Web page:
First patient receives new implant that replaces middle ear
23 January 2012
A Swedish patient has become the first to receive an implant
that replaces a malfunctioning middle ear and restores some hearing
through 'bone conduction'. The
unique invention from the Chalmers University of Technology was
implanted as part of a clinical study. The operation was performed on
the patient in December 2012.
With the new hearing implant, developed at Chalmers in
collaboration with Sahlgrenska University Hospital in Gothenburg,
Sweden, the patient has an operation to insert an implant slightly
less than six centimetres long just behind the ear, under the skin
and attached to the skull bone itself. The new technique uses the
skull bone to transmit sound vibrations to the inner ear, so-called
The technique has been designed to treat mechanical hearing loss
in individuals who have been affected by chronic inflammation of the
outer or middle ear, or bone disease, or who have congenital
malformations of the outer ear, auditory canal or middle ear.
people often have major problems with their hearing. Normal hearing
aids, which compensate for neurological problems in the inner ear,
rarely work for them. On the other hand, bone-anchored devices often
provide a dramatic improvement. In addition, the new device may also help people with impaired
“You hear 50% of your own voice through bone conduction,
so you perceive this sound as quite natural”, said Professor Bo Håkansson, of the Department of Signals and Systems, Chalmers.
Unlike the type of bone-conduction device used today, the new
hearing implant does not need to be anchored in the skull bone using
a titanium screw through the skin. The patient has no need to fear
losing the screw and there is no risk of skin infections arising
around the fixing.
The device has two parts, one exterior processor and one implant
The implant is slightly less than six centimetres long. By a
surgical procedure, it is inserted just behind the ear, under the
skin, into the bone itself. The coil at the upper end operates using
magnetic induction with the outer, visible component, a sound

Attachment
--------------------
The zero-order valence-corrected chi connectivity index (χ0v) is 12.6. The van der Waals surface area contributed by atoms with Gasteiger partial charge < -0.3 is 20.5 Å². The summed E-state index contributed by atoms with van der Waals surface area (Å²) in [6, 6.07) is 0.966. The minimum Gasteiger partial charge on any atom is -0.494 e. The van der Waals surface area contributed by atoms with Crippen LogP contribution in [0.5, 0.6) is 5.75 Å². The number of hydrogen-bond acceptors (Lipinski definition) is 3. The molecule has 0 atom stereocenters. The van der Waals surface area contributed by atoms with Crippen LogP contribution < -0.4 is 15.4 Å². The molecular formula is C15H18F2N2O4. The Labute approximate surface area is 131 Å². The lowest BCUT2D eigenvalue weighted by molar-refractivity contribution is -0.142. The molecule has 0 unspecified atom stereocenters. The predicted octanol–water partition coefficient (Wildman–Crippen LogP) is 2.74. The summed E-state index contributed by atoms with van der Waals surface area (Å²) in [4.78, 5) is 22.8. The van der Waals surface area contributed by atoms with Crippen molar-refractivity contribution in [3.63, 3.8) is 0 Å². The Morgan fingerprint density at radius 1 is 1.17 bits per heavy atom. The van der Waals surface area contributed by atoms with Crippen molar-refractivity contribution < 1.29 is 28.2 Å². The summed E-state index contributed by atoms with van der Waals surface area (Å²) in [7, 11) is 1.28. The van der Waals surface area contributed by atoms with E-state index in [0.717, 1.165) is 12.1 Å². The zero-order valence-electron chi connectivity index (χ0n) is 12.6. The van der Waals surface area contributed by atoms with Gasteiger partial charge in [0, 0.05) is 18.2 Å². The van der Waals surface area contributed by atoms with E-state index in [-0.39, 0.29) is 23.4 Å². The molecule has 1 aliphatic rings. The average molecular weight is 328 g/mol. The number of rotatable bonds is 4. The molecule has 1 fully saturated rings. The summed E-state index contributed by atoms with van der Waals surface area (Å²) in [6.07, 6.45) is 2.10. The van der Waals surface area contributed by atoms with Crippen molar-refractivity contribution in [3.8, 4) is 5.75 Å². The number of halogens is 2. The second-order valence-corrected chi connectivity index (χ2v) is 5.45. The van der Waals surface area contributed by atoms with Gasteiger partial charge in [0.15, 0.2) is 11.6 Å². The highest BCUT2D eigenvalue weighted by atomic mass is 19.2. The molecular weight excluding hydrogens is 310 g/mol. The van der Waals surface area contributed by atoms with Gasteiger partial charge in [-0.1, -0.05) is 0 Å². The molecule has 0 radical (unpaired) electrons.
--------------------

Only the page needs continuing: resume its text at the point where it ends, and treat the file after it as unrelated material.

processor that the patient easily can attach to or remove from the
The external sound processor is held in place using two magnets.
The titanium screw through the skin, used in other techniques, is
replaced by an inductive link that transmits sound from the
patient’s surroundings through the intact skin to an internal
receiver. The audio signal is transmitted to a tiny quadratic
loudspeaker anchored to the bone near the auditory canal. The
speaker generates sound vibrations which reach the sensory organs of
the cochlea. The toughest challenge has been to make it sufficiently
small, while effective enough.
“Once the implant was in place, we tested its function and
everything seems to be working as intended so far. Now, the wound
needs to heal for six weeks before we can turn the hearing sound
processor on”, said Måns Eeg-Olofsson, Senior Physician at
Sahlgrenska University Hospital, Gothenburg, who has been in charge
of the medical aspects of the project for the past two years.
“Patients can probably have a neural impairment of down to 30-40
dB even in the cochlea. We are going to try to establish how much of
an impairment can be tolerated through this clinical study”, said Bo Håkansson.
If the technique works, patients have even more to gain. Earlier
tests indicate that the volume may be around 5 decibels higher and
the quality of sound at high frequencies will be better with BCI
than with previous bone-anchored techniques.
Now it’s soon time to activate the first patient’s implant, and
adapt it to the patient’s hearing and wishes. Then hearing tests and
checks will be performed roughly every three months until a year
after the operation.
“At that point, we will end the process with a final X-ray
examination and final hearing tests. If we get good early
indications we will continue operating other patients during this
spring already”, said Måns Eeg-Olofsson.
The researchers anticipate being able to present the first
clinical results in early 2013. But when will the bone-conduction
implant be ready for regular patients?
“According to our plans, it could happen within a year or two.
For the new technique to quickly achieve widespread use, major
investments are needed right now, at the development stage”, said Bo Håkansson.